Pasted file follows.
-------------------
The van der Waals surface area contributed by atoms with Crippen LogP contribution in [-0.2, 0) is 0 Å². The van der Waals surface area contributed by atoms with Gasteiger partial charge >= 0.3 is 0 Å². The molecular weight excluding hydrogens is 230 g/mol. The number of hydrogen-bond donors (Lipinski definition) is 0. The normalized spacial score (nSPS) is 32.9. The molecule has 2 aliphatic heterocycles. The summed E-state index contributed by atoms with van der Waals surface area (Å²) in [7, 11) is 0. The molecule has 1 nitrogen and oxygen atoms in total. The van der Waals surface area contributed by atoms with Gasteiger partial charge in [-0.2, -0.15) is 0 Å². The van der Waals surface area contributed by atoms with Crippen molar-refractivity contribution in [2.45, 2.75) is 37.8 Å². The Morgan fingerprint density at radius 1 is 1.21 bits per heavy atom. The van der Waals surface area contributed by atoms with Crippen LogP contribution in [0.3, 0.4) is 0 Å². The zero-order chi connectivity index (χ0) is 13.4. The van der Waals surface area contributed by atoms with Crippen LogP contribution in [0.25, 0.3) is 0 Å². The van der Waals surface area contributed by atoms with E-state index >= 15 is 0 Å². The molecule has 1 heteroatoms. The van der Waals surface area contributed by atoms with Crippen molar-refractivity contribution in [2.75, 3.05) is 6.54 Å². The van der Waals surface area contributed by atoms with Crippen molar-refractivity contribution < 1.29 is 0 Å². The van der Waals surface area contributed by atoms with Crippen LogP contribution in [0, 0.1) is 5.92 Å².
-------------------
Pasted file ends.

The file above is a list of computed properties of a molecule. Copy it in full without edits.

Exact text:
The van der Waals surface area contributed by atoms with Crippen LogP contribution in [-0.2, 0) is 0 Å². The van der Waals surface area contributed by atoms with Gasteiger partial charge >= 0.3 is 0 Å². The molecular weight excluding hydrogens is 230 g/mol. The number of hydrogen-bond donors (Lipinski definition) is 0. The normalized spacial score (nSPS) is 32.9. The molecule has 2 aliphatic heterocycles. The summed E-state index contributed by atoms with van der Waals surface area (Å²) in [7, 11) is 0. The molecule has 1 nitrogen and oxygen atoms in total. The van der Waals surface area contributed by atoms with Gasteiger partial charge in [-0.2, -0.15) is 0 Å². The van der Waals surface area contributed by atoms with Crippen molar-refractivity contribution in [2.45, 2.75) is 37.8 Å². The Morgan fingerprint density at radius 1 is 1.21 bits per heavy atom. The van der Waals surface area contributed by atoms with Crippen LogP contribution in [0.3, 0.4) is 0 Å². The zero-order chi connectivity index (χ0) is 13.4. The van der Waals surface area contributed by atoms with Crippen LogP contribution in [0.25, 0.3) is 0 Å². The van der Waals surface area contributed by atoms with E-state index >= 15 is 0 Å². The molecule has 1 heteroatoms. The van der Waals surface area contributed by atoms with Crippen molar-refractivity contribution in [2.75, 3.05) is 6.54 Å². The van der Waals surface area contributed by atoms with Crippen molar-refractivity contribution < 1.29 is 0 Å². The van der Waals surface area contributed by atoms with Crippen LogP contribution in [0, 0.1) is 5.92 Å².